Yummy gamified. Stirring up 100,000 users.


Mission: put a household brand in the palms of at-home chefs every day, in an all-new way. EKR developed a gamified haven for self-declared gourmets to share recipes, earn points and socialize every time they’re in the kitchen. Mission accomplished.

  • Content Strategy
  • Gamification & UX Design
  • Mood Boards
  • Website Design & Development
  • Badges & Trophies
  • Online Game Concepts, Design & Illustration
  • Online Game Development


Our content recipe for Kraft was direct. We worked around a few key objectives. EKR’s content team developed everything with the purpose of inviting and driving site traffic while founding a newly-engaged user base that could be marketed to and inspired—a sticky environment for culinary invention and gameplay. What a delicious success.


Now comes the fun part (although, to be fair, they’re all fun parts to us). We found the best way to promote increasing and continued traffic for Kraft would be a prize and point system—games for their already great products. To manage the gamification mechanics and ultimately boost entertainment, we implemented a Bunchball Nitro integration. This advanced engine brought incentive to Kraft customers. Nitro used our gathered customer info along with universal motivations in gaming mechanics to engage foodies and keep them coming back for more.

Adding to the charm of trophies and badges, the user experience design (UX) had to enchant people. The natural rhythm of video sharing, recipe posting and point spending doesn’t occur naturally. A memorable online experience is crafted. And our UX is shaped with meticulous care; it is deliberately seamless and always fun. This UX provided the base for robust wireframes and unique designs, giving Kraft a variety of different styles and emotions to react to. We know that a good product needs good ingredients.


The first step in the EKR design phase is all about feelings—identifying what designs evoke the desired emotions. Our designers established the initial look and essence of Kraft’s new site elements using mood boards. Kraft collaborated with us, and we started site designs thereafter. We make sure everyone is on the same page before cutting the cake.


The moment we’ve settled on the right emotions and components for an emerging business or product, our designers are cooking. For Kraft, this meant combining the wireframes with our best design elements. EKR explored different colors, textures and layout modifications through several rounds of delivery. Adding to this stylish feast, we developed a homepage, main screens, hundreds of page types, an admin section, user login screens, point and trophy trackers, member profiles and backup user experience design. We do a heap of different things here—hope that’s not too much for your plate.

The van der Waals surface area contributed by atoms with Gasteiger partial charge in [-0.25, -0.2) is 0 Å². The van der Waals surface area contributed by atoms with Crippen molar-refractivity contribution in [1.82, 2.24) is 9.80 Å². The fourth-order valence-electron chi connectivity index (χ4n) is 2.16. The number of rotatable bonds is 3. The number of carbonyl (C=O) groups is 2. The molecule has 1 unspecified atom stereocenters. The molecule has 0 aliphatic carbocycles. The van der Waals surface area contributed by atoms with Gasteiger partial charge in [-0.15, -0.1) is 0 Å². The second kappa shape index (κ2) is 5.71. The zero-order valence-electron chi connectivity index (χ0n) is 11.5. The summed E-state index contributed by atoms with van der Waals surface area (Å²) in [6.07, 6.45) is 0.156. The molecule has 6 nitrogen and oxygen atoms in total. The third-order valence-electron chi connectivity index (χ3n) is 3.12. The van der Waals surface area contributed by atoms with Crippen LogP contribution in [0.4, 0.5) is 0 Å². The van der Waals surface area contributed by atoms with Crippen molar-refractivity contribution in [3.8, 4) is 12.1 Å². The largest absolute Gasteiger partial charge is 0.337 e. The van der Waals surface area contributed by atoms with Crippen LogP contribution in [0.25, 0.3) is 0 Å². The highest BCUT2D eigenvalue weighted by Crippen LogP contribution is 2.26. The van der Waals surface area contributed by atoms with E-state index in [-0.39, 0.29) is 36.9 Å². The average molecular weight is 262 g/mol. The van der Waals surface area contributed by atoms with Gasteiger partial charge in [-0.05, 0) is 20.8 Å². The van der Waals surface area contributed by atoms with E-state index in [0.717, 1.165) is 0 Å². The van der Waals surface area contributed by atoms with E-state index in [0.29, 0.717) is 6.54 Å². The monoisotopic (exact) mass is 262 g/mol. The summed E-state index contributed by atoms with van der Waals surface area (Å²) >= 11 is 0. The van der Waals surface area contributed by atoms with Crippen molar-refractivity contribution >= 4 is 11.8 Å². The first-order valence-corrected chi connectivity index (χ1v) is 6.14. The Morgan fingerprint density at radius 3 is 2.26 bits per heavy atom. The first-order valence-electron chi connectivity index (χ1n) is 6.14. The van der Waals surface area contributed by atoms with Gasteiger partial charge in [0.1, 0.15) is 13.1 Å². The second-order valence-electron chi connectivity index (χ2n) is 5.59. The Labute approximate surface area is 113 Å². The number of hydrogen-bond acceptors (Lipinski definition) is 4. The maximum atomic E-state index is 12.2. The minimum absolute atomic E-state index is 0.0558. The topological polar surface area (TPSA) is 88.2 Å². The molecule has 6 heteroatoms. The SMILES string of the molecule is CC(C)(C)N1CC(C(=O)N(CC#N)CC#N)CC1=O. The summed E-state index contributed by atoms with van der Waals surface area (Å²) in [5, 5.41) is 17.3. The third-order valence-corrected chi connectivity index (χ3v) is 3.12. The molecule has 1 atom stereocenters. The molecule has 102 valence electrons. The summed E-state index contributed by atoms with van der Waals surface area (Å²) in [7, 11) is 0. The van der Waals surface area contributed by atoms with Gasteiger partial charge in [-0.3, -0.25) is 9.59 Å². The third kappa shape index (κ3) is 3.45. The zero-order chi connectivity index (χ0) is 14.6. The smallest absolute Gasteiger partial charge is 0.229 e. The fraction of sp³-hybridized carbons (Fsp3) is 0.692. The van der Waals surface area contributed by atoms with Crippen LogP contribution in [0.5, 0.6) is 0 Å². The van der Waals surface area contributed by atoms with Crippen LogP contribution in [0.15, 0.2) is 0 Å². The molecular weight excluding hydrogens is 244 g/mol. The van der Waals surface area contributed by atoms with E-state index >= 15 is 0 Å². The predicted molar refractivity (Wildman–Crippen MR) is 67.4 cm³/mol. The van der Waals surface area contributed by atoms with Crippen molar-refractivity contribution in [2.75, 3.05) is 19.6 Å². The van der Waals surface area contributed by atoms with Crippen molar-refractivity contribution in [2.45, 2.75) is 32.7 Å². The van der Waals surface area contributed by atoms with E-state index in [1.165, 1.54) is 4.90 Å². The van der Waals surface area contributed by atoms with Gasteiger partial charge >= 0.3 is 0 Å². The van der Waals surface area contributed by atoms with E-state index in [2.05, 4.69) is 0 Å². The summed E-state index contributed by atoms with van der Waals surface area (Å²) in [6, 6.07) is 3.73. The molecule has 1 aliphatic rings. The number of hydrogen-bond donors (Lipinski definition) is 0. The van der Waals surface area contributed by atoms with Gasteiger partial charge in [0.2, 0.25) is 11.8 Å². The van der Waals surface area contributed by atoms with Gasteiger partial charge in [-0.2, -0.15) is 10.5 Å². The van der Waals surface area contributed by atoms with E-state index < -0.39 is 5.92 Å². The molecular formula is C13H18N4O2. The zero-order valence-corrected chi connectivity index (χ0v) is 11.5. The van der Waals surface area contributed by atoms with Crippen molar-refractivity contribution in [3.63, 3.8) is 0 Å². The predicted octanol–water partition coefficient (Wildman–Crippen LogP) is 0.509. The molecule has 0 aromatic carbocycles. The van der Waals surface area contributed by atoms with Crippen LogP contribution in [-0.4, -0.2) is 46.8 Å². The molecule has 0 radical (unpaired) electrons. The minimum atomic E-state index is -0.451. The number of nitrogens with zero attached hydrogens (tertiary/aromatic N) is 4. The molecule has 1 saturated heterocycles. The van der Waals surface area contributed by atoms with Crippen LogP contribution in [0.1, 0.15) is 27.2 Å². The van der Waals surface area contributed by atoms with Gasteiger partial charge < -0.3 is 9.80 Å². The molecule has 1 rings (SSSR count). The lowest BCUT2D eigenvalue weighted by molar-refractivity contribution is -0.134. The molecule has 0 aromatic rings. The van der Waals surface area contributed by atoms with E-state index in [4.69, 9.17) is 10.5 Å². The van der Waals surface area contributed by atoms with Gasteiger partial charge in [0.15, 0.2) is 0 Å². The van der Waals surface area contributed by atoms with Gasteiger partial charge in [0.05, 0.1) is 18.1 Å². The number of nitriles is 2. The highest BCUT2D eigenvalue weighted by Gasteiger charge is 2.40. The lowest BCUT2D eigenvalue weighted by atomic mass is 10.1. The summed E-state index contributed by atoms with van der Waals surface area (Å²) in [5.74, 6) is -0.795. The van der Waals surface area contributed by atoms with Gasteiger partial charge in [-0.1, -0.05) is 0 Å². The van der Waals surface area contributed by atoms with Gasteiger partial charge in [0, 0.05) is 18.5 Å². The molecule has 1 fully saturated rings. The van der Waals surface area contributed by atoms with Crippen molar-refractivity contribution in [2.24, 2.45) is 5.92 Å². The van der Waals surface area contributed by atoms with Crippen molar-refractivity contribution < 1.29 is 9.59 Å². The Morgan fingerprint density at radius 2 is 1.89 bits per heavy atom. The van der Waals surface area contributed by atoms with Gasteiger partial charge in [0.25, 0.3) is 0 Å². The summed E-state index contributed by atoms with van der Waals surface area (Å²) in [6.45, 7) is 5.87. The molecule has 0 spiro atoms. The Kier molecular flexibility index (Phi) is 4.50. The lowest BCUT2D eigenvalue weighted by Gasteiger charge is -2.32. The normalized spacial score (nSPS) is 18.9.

The final site included a bounty of pages and features, ranging from campaigns to banner ads to products and recipes. EKR executed on every phase of the massive engagement. And, in order for the Kraft team to manage and maintain all these site features, we put a sturdy content management system in place. The bread and the knife.


Kraft’s crisp, newly gamified site required EKR’s illustrators to create badges, trophies and icons that active users could win. Each icon was custom-designed and then planted into the gamification components. These little awards prompted user engagement and fostered customer loyalty. We know—they’re super cute.


What can nudge a site from good to sticky? Games. Each Kraft game was conceived, animated and programmed by our team. And everything—from the interface screen to the custom drawings of characters—was made to keep and create online users.


Our gamification process resembled the winning technique of a modern chef: take an old favorite and make it new. Built on Bunchball and Kohana, we served up classic games with a twist. In “Recipe Katcher,” users could try and catch falling food by moving back and forth under a rain of tasty ingredients. In a food-based echo of tic-tac-toe called “Meal Mashup,” three same meals in a row meant a win. “Kitchen Kaper” turned the player into a speedy chef, hopping back and forth across a stovetop in search of points and goodies.

The games were made to be simple and a little addicting—like your favorite snack. Best of all, the winnings had real-world benefits. The points in each game on First Taste Canada were redeemable in the Kraft Canada store. Users were earning real prizes, all while immersed in the gaming process, feeling energized motivation and easy fun. Sounds like they’ll be ordering seconds.


And how did the krafty masses respond to our spread of games—our pièce de résistance? Dramatically. Within the first 3 months, Kraft had over 100,000 users newly engaged in their site. We did the job and we got to play games. We’ll call that the cherry on top.